Product Type: Microsoft Operating Systems
Newest Review: ... ability to create a great operating system. Despite having a completely overhauled GUI from XP everything just seems to be where I... more
Windows 7 - It truly is life without walls
MS Windows 7 Ultimate
Member Name: Coolchris330
MS Windows 7 Ultimate
Advantages: Much faster and more reliable than Windows Vista. Lots of features
Disadvantages: Features leave a bit to be desired
Now that we have stopped arguing over who's darned idea it was, I feel compelled to write a review for Microsoft's latest operating system, specifically the Ultimate edition.
Microsoft's previous operating system effort left a lot to be desired, Windows Vista was crippled in many ways. Performance lacked, slow copying of files, overuse of RAM and CPU and a downright drop in gaming frame-rates. I'm happy to announce that with this version of Windows, many of the issues that plagued its predecessor have been greatly overwhelmed.
Performance was one of the big problems with Windows Vista, people found that their newly bought computers ere stuttering, stalling, error producing messes. This resulted in many people switching back to Vista's predecessor, Windows XP. For a while, there were doubts on whether Windows 7 could live up to its massive expectations.
It did. Windows 7 is by far one of the best performing operating systems I have recently used, apart from the archaic Windows XP, which is lacking many features that users of computers may want to see. From installation, only six hundred and thirty two megabytes of RAM were used. That is approximately 25% of my overall RAM. Vista started off using 32% of my RAM.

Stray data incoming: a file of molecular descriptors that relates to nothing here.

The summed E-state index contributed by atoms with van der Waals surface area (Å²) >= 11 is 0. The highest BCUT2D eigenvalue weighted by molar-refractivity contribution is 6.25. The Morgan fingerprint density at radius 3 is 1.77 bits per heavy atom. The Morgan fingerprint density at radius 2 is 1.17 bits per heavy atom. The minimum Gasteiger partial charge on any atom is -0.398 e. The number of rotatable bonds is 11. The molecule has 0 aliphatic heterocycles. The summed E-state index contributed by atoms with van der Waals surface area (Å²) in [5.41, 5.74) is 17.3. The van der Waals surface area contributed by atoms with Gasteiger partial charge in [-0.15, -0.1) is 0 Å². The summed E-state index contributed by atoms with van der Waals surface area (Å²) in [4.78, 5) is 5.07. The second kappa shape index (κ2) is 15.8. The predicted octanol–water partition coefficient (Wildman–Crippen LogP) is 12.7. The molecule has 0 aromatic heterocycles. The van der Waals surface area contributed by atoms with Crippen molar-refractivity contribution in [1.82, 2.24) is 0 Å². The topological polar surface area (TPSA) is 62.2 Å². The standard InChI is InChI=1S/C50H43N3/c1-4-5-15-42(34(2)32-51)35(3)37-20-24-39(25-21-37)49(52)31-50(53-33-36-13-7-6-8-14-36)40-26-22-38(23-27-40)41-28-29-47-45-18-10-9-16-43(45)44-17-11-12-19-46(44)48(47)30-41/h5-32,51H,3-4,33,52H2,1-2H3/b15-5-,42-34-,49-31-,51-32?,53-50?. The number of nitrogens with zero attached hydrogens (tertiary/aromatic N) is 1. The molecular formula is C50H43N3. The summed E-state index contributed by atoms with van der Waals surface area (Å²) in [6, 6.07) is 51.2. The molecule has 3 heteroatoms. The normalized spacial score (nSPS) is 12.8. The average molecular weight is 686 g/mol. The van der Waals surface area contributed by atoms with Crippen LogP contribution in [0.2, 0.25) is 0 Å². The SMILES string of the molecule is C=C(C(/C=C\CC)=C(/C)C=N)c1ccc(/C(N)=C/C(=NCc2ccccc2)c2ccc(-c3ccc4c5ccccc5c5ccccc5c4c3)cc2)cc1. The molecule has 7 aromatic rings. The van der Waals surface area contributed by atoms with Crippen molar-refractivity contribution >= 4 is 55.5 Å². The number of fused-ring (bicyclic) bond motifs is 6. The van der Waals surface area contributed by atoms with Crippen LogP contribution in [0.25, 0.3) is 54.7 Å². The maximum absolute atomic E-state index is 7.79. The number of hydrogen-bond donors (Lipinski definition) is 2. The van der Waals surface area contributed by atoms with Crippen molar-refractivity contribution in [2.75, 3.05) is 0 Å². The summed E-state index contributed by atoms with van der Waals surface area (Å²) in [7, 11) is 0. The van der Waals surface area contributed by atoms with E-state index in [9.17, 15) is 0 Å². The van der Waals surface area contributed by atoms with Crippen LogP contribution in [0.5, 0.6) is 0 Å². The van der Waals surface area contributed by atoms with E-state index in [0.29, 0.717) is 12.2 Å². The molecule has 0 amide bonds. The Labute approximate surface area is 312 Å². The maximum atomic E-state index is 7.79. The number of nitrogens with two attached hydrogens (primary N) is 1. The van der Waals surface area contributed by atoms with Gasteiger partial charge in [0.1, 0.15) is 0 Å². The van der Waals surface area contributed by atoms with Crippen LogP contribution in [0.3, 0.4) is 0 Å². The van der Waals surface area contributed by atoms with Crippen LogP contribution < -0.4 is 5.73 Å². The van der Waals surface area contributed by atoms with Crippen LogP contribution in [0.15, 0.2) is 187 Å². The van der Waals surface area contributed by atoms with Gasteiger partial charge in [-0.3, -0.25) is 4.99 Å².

An improvement from the word 'go' it seems: I was happy to find out later that everyday tasks had been greatly streamlined by Microsoft's latest efforts. Booting applications was now near instantaneous and gaming became a greatly pleasurable experience, with Battlefield: Bad Company 2 boasting an extra sixteen frames per second from the previous iteration of Windows.
These are all very important factors, and performance is one of the things that people really want from an operating system, because after all, a computer is there to make your life easier, not bog it down with more problems. I was happy to notice that the performance in Windows 7 was brilliantly improved from its near-abysmal predecessor.
Users of Windows Vista may be all too familiar with the Blue Screen of Death. A blue-screen, although rarely more than an annoying hinderence of your workflow, is generally regarded as one of the worst things to happen to your computer, as it stops everything abruptly and generally leaves any work that you were doing unsaved. Since I installed Windows 7 seven months ago, I have not had any problems with the Blue Screen of Death that were even remotely the fault of Windows 7.